Progress in Understanding Coral Disease in the Caribbean


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Progress in Understanding Coral Diseases in the Caribbean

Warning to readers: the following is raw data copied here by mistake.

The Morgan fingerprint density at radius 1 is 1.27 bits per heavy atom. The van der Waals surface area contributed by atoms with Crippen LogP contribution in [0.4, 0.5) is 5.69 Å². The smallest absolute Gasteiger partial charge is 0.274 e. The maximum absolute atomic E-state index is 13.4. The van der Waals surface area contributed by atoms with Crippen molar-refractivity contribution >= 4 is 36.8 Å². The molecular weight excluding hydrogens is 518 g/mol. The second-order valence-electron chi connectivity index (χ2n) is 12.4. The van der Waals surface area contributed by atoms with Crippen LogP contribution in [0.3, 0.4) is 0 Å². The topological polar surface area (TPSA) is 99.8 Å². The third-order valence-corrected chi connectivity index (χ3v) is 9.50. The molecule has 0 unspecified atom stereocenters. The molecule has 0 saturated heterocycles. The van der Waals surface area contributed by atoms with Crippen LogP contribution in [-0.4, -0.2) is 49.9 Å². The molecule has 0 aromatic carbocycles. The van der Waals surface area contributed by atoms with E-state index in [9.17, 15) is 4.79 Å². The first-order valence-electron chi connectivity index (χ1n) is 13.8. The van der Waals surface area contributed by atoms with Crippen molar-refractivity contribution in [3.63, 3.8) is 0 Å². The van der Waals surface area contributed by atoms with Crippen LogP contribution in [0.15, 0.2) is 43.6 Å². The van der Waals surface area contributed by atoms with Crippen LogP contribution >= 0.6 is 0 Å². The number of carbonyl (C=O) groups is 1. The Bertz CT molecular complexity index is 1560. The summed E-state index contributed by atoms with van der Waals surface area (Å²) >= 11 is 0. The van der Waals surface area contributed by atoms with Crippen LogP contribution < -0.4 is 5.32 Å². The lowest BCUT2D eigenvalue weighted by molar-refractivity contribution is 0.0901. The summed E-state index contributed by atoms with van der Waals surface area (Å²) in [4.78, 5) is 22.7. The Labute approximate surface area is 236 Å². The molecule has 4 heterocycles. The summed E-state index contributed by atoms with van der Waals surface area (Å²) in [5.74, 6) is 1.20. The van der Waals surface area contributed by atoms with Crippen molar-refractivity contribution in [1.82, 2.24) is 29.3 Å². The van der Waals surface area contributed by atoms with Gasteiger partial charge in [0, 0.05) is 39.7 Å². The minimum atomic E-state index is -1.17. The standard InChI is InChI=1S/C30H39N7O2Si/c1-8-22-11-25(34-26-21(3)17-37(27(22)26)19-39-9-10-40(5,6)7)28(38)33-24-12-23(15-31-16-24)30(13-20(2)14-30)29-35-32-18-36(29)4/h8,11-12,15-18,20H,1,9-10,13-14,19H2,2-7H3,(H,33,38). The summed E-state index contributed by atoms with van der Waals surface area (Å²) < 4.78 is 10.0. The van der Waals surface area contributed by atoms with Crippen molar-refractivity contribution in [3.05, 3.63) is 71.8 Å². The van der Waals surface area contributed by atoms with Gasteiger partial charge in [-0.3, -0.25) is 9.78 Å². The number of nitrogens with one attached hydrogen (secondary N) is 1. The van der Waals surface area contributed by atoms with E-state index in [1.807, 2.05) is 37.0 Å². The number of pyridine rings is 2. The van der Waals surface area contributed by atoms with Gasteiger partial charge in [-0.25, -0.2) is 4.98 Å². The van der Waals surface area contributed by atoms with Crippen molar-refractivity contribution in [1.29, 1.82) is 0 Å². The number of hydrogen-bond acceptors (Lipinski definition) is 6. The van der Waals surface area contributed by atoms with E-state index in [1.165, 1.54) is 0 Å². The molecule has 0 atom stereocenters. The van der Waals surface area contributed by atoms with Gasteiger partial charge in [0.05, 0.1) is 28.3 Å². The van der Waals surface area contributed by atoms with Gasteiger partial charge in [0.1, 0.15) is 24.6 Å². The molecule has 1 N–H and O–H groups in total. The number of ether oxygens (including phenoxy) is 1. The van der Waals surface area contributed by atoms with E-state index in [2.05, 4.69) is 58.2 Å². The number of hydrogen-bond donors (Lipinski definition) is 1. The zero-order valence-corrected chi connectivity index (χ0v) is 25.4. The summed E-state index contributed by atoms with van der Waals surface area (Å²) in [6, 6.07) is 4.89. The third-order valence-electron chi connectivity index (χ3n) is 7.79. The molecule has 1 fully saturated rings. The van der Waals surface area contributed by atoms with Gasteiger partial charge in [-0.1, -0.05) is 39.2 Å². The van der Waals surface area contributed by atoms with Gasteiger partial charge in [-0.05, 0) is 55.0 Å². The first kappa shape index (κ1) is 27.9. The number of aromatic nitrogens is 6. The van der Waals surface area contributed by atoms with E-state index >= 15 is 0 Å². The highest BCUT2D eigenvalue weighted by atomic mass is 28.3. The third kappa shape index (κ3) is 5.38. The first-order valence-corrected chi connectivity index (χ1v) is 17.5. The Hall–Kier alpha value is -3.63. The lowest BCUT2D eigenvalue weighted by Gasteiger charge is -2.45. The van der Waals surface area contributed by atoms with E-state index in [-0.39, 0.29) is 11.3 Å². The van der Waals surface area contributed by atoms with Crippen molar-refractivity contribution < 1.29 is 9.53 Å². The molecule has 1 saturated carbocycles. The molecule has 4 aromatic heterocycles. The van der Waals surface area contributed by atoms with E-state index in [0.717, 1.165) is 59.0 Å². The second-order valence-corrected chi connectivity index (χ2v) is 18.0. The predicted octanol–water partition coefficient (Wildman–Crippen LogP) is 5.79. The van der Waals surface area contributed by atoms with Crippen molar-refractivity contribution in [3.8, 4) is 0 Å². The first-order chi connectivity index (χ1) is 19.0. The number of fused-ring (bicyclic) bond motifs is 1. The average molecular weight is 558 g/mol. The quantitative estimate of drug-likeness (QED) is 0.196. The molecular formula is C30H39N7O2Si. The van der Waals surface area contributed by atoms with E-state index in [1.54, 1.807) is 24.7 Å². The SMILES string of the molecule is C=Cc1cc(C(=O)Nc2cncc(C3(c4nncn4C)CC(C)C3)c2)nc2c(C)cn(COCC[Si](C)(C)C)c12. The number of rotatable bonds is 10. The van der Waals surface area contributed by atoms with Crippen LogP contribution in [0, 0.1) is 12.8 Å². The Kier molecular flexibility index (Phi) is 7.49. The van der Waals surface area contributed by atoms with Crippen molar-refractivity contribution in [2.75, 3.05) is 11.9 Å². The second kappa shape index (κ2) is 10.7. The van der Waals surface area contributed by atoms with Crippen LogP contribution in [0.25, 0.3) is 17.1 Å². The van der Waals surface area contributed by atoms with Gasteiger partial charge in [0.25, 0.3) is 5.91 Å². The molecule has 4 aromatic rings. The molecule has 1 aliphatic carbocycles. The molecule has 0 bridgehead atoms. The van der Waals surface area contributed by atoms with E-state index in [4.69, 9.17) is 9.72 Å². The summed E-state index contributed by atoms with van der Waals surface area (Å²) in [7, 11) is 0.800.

Coral disease research in the Caribbean initiated in 1972 with the discovery of black band disease (BDD) by Dr. Arnfred Antonius. Since this time, there has been an expansion in the number of researchers working in the Caribbean, including studies to document the prevalence and incidence across large spatial scales and at increased temporal frequencies, evaluation of the linkages between coral disease and environmental drivers, identification of disease vectors, and laboratory studies to characterize causes, physiological responses, histological changes, defense mechanisms and mechanisms of resistance and susceptibility. Since 1998, the Caribbean has emerged as a “hot spot” for coral disease due to the large number of named diseases, their wide distribution, expanding host ranges, and increasing abundance and severity, with over 30 diseases now reported from this region. Localized epizootics of three diseases (BBD, WBD, WP-I) were first documented in the 1970s; one of these (WBD) expanded throughout the Caribbean to become the most significant factor in the region-wide decline of acroporids. Five diseases (WP-II, YBD, WPX, DSD and ASP) emerged in the mid 1990s, and have expanded their geographic distribution and host ranges over the last ten years with several of the diseases causing substantial coral mortality since the late 1990s. By 2005, at least 41 scleractinian corals, 8 gorgonians and two hydrozoans were observed with one or more diseases. The most abundant and important group of corals found on Caribbean reefs today (M. annularis complex) is susceptible to at least 8 different diseases, and individual colonies may show signs of 2-3 diseases at the same time. The average prevalence of coral disease at the community level is generally low, although it is highly variable between and within sites, during different years, and seasonally. Coral disease outbreaks have affected up to 91% of certain susceptible populations in localized areas, and often (but not always) exhibit a clumped distribution. Disease prevalence and severity is generally greater during warm water periods, and recent disease outbreaks have been associated with mass bleaching events. Over the last five years, there has been an increase in the numbers of studies that have reported a correlation between coral disease and environmental factors, including higher prevalence rates and greater rates of spread in areas affected by nutrients, sediments and other pollutants. Causative agents have been identified for relatively few diseases, three of which (WP-II, ASP and WPX) have been verified through application of Koch’s postulate. In these and other diseases, complex microbial communities have been identified using new molecular techniques, including biota on diseased tissue that is absent from control samples and suites of microorganisms that differ from those identified using traditional (microscopy and culture) techniques.  Furthermore, pathogens identified using traditional microbiological approaches are no longer infective, including the proposed causative agent for white plague type II, suggesting 1) the pathogens may have lost their virulence and/or corals have gained immunity, or 2) causation was determined based on a relatively small number of corals from a single location/event and other microbial agents are capable of causing similar signs. In addition to key advances in understanding the coral holobiont, and how microbial communities associated with coral tissue and coral mucus change during periods of stress, some advances have been made in identifying possible vectors of coral disease, including linkages between a coral eating snail (Coralliophila abbreviata) and a white syndrome that affects acroporids as well as three spot damselfish and BBD. Efforts have been made to mitigate disease, through removal of the microbial community, antibiotic treatments, use of putty and/or clay to cover the affected area, and addition of urchins to reduce algal abundance, however these exhibited only limited success and they do not appear to be feasible treatments on a larger scale. One of the major limitations in advancing our understanding of coral disease has been the lack of standardized nomenclature and diagnostic criteria for diseases, which has resulted in a proliferation of names and the identification of new presumed diseases that later have been shown to be caused by other factors. Some of the key needs for the Caribbean include: 1) greater geographic coverage and more frequent surveys to characterize prevalence and incidence; 2) more emphasis on population dynamics and impacts, including size structure of diseased and healthy corals, extent of partial and whole colony mortality and impact to individual corals and coral populations; 3) concurrent monitoring and assessment of environmental factors; 4) revision of existing disease nomenclature and adoption of standardized terminology and diagnostics; 5) application of traditional culture and histopathology techniques in combination with new molecular tools to characterize causative agents and sources of pathogens and development of molecular probes to facilitate screening of corals; and 6) more emphasis on cellular diagnostics, including biomarker characterization, to assess stress levels in corals and underlying causes; and 7) a coordinated rapid response program to address coral disease outbreaks and unusual mortality events.


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